New Composition: Kyrie for Chorus, Orchestra and Symphonic Organ in F minor, Op. 43

Yesterday I completed work on a new composition and I am proud to present it here on my blog. This was an unplanned work, the music just seemed to come to me on Christmas Eve and in under 24 hours I completed it. I decided to dedicate the work in memory of my Dad, who died in 2010 from prostate cancer; and my sister, who lost her life to a drunk driver in 2012.

I am also working on another, bigger, composition right now which I hope to have finished by the end of January. Stay tuned for that!


World of Warcraft Shot of the Week: Stranglethorn Vale (Part 3 of 3)

This week’s World of Warcraft Shot of the Week is a grand finale to a three part series showing off the awesomeness of Stranglethorn Vale. The journey ends at the port of Booty Bay, a large pirate port city nestled into the cliffs surrounding a beautiful blue lagoon on the southern tip of Stranglethorn Vale. The city is entered by traversing through the bleached-white jaws of a giant shark. Run by the Blackwater Raiders who are closely associated with the Steamwheedle Cartel, the port offers facilities to any traveler passing through, regardless of their faction. Combined with the world renowned Salty Sailor Tavern, it is one of the most popular locations in Azeroth. Outside of Booty Bay, on the island of Janeiro’s Point, is the giant statue of Baron Revilgaz – de facto ruler of Booty Bay.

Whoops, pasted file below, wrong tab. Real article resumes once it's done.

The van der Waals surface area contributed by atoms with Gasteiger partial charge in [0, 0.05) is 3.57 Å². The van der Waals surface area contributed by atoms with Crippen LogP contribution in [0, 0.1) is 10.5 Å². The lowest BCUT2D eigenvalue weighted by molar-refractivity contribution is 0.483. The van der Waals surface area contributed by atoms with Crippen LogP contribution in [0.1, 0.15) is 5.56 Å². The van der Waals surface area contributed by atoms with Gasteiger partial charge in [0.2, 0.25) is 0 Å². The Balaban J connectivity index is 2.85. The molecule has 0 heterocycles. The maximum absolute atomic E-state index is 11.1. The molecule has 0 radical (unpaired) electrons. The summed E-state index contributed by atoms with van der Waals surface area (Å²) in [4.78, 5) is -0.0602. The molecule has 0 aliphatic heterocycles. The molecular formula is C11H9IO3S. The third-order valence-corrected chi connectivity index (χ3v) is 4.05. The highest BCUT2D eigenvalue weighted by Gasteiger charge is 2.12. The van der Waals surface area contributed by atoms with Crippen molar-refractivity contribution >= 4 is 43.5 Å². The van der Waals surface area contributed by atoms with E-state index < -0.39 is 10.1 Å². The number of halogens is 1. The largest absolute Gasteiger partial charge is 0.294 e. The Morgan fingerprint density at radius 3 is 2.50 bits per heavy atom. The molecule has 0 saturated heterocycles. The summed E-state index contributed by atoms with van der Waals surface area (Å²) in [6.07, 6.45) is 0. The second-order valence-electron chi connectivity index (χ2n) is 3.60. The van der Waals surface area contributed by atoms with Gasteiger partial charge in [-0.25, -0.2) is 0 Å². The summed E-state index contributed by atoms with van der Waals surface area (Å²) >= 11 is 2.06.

You can view and/or download this week’s shot in it’s full resolution here!


The Christmas Song (Horde Edition)


by Kevin Harris

Night elf ears roasting on an open fire,
Draenei heads hanging on the wall,
Orcs singing songs of conquest and death,
and Trolls standing up straight and tall.

Everybody knows a dead dwarf and some mistletoe,
help to make the season bright,
Horde warriors with their eyes all aglow,
Will find it easy to slay Alliance tonight.

They know Great-Father Winter’s on his way,
He’s loaded epic loot and gold upon his sleigh,
and every Horde will understand why,